We caught up with boxing legend Natasha Jonas, who tells us all about her journey so far before sharing her top training, nutrition and kit tips…
Unified boxing champion Natasha Jonas became Great Britain’s first ever female Olympic boxer in 2012, and has won 13 of her 16 fights since turning professional in 2017. In 2022, she claimed three world titles in nine months, adding the IBF light-middleweight title to her WBC super-welterweight and WBO junior-middleweight belts. Here, she shares her journey so far, along with what her typical training week looks like…
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Natasha Jonas on her journey so far
Natasha Jonas: ‘As a teen, I had my sights set on becoming a professional footballer. I worked hard and won a football scholarship in the US, but I picked up a knee injury while I was there and that was the end of my footy career! I came home and had a year out of sport, but because sport was my motivation to do anything, I put on weight, lost my confidence, lost friends, lost direction and went from job to job.
‘Something had to change, so when my knee brace came off, I went to my uncle’s karate gym to get fit. A lady living opposite the gym kept telling me I should try boxing, but I wasn’t keen and fobbed her off for so long that it got embarrassing. In the end, I went to the Rotunda ABC boxing gym in Liverpool just to shut her up. That was 17 years ago, and I haven’t looked back since.
‘In 2015, I gave birth to my daughter and retired from amateur boxing at the age of 30. But when fellow boxer Katie Taylor turned pro in 2016, people asked if I’d come back. With the support of my family, I turned pro in 2017, but I had an unexpected defeat. People said I wasn’t as good as I used to be, and that I was getting old. I questioned myself and wondered whether I’d lost it, but I decided to keep going because there were still so many things I wanted to achieve. Last year was a brilliant year for me. I’m 38 now and believe you’re never too old for anything.’
What strength and conditioning training do you do?
Natasha Jonas: ‘I always train as if I’ve got a fight coming up because my only job is to stay fit. Every morning, I do the school run and walk the dog, before doing boxing from 10.30am til around 1pm on Mondays, Wednesdays and Fridays. Afterwards, I’ll pick up my daughter, do whatever activities she’s got to do, and then go running. Strength and conditioning happens on Tuesdays, Thursdays and Saturdays, followed by some form of low-impact exercise such as cycling or swimming. Sparring days are the best for me.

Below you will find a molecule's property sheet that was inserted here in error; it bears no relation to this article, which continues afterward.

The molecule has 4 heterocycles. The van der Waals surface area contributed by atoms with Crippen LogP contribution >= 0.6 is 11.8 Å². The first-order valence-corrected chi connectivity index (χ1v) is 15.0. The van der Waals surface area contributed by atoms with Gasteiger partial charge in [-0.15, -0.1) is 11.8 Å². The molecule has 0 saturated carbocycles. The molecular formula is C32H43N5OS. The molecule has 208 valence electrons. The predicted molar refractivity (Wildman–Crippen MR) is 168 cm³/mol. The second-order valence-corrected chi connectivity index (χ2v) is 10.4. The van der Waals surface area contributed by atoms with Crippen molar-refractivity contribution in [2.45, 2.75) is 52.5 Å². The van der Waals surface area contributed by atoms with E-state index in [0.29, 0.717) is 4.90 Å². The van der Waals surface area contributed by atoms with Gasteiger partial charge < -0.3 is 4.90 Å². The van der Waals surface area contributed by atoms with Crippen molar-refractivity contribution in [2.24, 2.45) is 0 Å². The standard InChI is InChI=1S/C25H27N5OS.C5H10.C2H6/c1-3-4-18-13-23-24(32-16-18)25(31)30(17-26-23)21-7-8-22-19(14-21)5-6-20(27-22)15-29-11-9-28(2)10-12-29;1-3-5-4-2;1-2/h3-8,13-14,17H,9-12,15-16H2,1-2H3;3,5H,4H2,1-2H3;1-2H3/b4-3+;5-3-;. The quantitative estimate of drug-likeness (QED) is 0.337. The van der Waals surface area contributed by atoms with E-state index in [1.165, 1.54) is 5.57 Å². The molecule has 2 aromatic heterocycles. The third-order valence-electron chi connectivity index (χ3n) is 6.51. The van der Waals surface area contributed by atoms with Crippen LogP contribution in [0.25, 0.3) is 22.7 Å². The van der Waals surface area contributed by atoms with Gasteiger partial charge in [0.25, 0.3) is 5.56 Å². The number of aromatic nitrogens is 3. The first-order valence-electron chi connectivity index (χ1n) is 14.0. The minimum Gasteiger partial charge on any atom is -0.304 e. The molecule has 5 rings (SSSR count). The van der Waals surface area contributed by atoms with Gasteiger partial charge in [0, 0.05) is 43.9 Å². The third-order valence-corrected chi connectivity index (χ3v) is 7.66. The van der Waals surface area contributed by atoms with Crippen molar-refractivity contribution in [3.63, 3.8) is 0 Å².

‘As a pro, I always know who I’ll be fighting, so my team will design a 10-week camp around beating that one person, and my boxing coach will get boxers in to replicate my opponent’s style. Boxing sessions involve skipping, shadow boxing, hitting bags, pad work and some form of circuit at the end, such as 20 reps of five different ab exercises, repeated for 10 rounds to complete 1,000 reps, followed by chin-ups, dips and press-ups. My strength and conditioning sessions feature a lot of functional boxing-specific exercises that involve transferring weight, so there’s a lot of work with medicine balls for explosive power.’
Tell us about your approach to nutrition.
Natasha Jonas: ‘I need to maintain my weight, so I eat more carbohydrates on my boxing days when I’m going to be using that fuel, and more protein on my strength and conditioning days. At the start of every camp, I use a service called The Edge by Dr Scott Robinson, where he takes my bloods, my VO2, and measures how many calories I burn at rest. He then does the science and comes back to me with a plan and lots of meals for me to cook, although I now have a food delivery company to prepare it all for me.
‘As a mum, I have to rush to get my stuff done because my daughter has karate, swimming, tennis, gymnastics and dance after school throughout the week, so having it all done for me makes a massive difference. I make my own cereal, though – Lord forbid I get the porridge wrong!’
How has your mindset changed over the years?
Natasha Jonas: ‘Before I had my daughter, I used to find it hard to switch off from boxing. I’d have a bad spar and it would wreck my week! Now I’ve got her, I switch off as soon as I get home because she doesn’t care about my spar, she just wants me to be mum, so I have a lot more balance now, even though there’s more to juggle. Having a sports psychologist also helps me to cope with all the stress and pressure that happens behind the scenes.
‘I’ve met so many boxers who were better than I was, but they were missing that focus and drive. The best boxers are the ones who are committed to it for life, because it is a lifestyle and it’s hard. It’s the mindset that sets you apart, not the skillset.’
What’s in your vital kit bag?
Natasha Jonas: ‘I’ve been working with Everlast for two years, who support me with kit such as my head and groin guards, gum shield, skipping rope, resistance bands and my favourite Everlast Powerlock Training Gloves (£33.99; sportsdirect.com). A good playlist is also key for getting my head in the game.’
Tell us about your greatest achievement.
Natasha Jonas: ‘The best title I’ve got is “Mum”, but winning my first world title as a pro was phenomenal. Qualifying for the Olympic games was also special because I told my mum when I was four years old that I was going to be an Olympian. I didn’t know how I was going to do it, and it took me 24 years to do it, but my mum cried her eyes out when I qualified because she couldn’t believe I made my dream come true. In terms of the future, I just want to carry on regardless. The biggest thing I learnt from the last year is not to listen to any outside noise. I just do what I want to do.’
Natasha Jonas is an ambassador for Everlast. Shop its latest boxing equipment at sportsdirect.com/everlast
Words: Joanna Ebsworth | Photography: Everlast